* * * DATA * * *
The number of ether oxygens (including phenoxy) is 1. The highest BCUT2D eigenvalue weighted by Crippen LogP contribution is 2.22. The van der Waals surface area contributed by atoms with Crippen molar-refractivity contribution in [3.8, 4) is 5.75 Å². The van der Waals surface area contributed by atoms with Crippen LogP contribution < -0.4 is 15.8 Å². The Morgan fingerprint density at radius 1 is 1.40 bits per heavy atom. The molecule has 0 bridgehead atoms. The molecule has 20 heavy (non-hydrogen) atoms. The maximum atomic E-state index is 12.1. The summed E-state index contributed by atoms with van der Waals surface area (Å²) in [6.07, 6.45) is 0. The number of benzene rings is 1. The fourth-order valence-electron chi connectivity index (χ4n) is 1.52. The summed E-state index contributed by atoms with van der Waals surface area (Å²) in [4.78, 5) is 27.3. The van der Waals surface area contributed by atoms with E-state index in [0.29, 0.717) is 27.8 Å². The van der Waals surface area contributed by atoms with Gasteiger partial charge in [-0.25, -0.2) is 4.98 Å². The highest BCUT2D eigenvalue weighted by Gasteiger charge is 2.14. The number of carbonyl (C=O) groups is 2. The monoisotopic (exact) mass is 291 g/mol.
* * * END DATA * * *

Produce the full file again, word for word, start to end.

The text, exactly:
The number of ether oxygens (including phenoxy) is 1. The highest BCUT2D eigenvalue weighted by Crippen LogP contribution is 2.22. The van der Waals surface area contributed by atoms with Crippen molar-refractivity contribution in [3.8, 4) is 5.75 Å². The van der Waals surface area contributed by atoms with Crippen LogP contribution < -0.4 is 15.8 Å². The Morgan fingerprint density at radius 1 is 1.40 bits per heavy atom. The molecule has 0 bridgehead atoms. The molecule has 20 heavy (non-hydrogen) atoms. The maximum atomic E-state index is 12.1. The summed E-state index contributed by atoms with van der Waals surface area (Å²) in [6.07, 6.45) is 0. The number of benzene rings is 1. The fourth-order valence-electron chi connectivity index (χ4n) is 1.52. The summed E-state index contributed by atoms with van der Waals surface area (Å²) in [4.78, 5) is 27.3. The van der Waals surface area contributed by atoms with E-state index in [0.29, 0.717) is 27.8 Å². The van der Waals surface area contributed by atoms with Gasteiger partial charge in [-0.25, -0.2) is 4.98 Å². The highest BCUT2D eigenvalue weighted by Gasteiger charge is 2.14. The number of carbonyl (C=O) groups is 2. The monoisotopic (exact) mass is 291 g/mol.